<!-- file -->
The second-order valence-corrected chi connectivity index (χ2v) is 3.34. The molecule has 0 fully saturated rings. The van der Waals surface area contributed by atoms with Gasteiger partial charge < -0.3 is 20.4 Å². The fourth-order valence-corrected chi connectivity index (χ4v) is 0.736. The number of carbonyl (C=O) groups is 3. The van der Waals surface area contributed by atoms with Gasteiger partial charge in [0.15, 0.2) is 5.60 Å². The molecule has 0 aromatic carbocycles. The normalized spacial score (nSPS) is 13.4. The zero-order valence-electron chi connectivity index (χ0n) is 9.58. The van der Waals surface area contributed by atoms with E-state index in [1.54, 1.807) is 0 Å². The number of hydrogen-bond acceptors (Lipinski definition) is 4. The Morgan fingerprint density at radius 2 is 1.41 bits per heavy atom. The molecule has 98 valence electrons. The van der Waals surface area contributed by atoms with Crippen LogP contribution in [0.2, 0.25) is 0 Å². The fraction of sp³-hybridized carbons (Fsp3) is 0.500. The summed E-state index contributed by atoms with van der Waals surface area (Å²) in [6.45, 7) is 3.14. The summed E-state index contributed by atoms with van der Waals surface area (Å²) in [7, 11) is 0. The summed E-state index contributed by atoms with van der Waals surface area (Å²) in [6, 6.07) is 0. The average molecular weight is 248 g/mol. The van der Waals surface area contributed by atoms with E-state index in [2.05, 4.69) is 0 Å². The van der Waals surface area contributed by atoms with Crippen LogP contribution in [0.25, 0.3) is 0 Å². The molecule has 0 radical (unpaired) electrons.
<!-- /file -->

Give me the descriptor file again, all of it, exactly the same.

The second-order valence-corrected chi connectivity index (χ2v) is 3.34. The molecule has 0 fully saturated rings. The van der Waals surface area contributed by atoms with Gasteiger partial charge < -0.3 is 20.4 Å². The fourth-order valence-corrected chi connectivity index (χ4v) is 0.736. The number of carbonyl (C=O) groups is 3. The van der Waals surface area contributed by atoms with Gasteiger partial charge in [0.15, 0.2) is 5.60 Å². The molecule has 0 aromatic carbocycles. The normalized spacial score (nSPS) is 13.4. The zero-order valence-electron chi connectivity index (χ0n) is 9.58. The van der Waals surface area contributed by atoms with E-state index in [1.54, 1.807) is 0 Å². The number of hydrogen-bond acceptors (Lipinski definition) is 4. The Morgan fingerprint density at radius 2 is 1.41 bits per heavy atom. The molecule has 98 valence electrons. The van der Waals surface area contributed by atoms with Crippen LogP contribution in [0.2, 0.25) is 0 Å². The fraction of sp³-hybridized carbons (Fsp3) is 0.500. The summed E-state index contributed by atoms with van der Waals surface area (Å²) in [6.45, 7) is 3.14. The summed E-state index contributed by atoms with van der Waals surface area (Å²) in [7, 11) is 0. The summed E-state index contributed by atoms with van der Waals surface area (Å²) in [6, 6.07) is 0. The average molecular weight is 248 g/mol. The van der Waals surface area contributed by atoms with E-state index in [2.05, 4.69) is 0 Å². The van der Waals surface area contributed by atoms with Crippen LogP contribution in [0.25, 0.3) is 0 Å². The molecule has 0 radical (unpaired) electrons.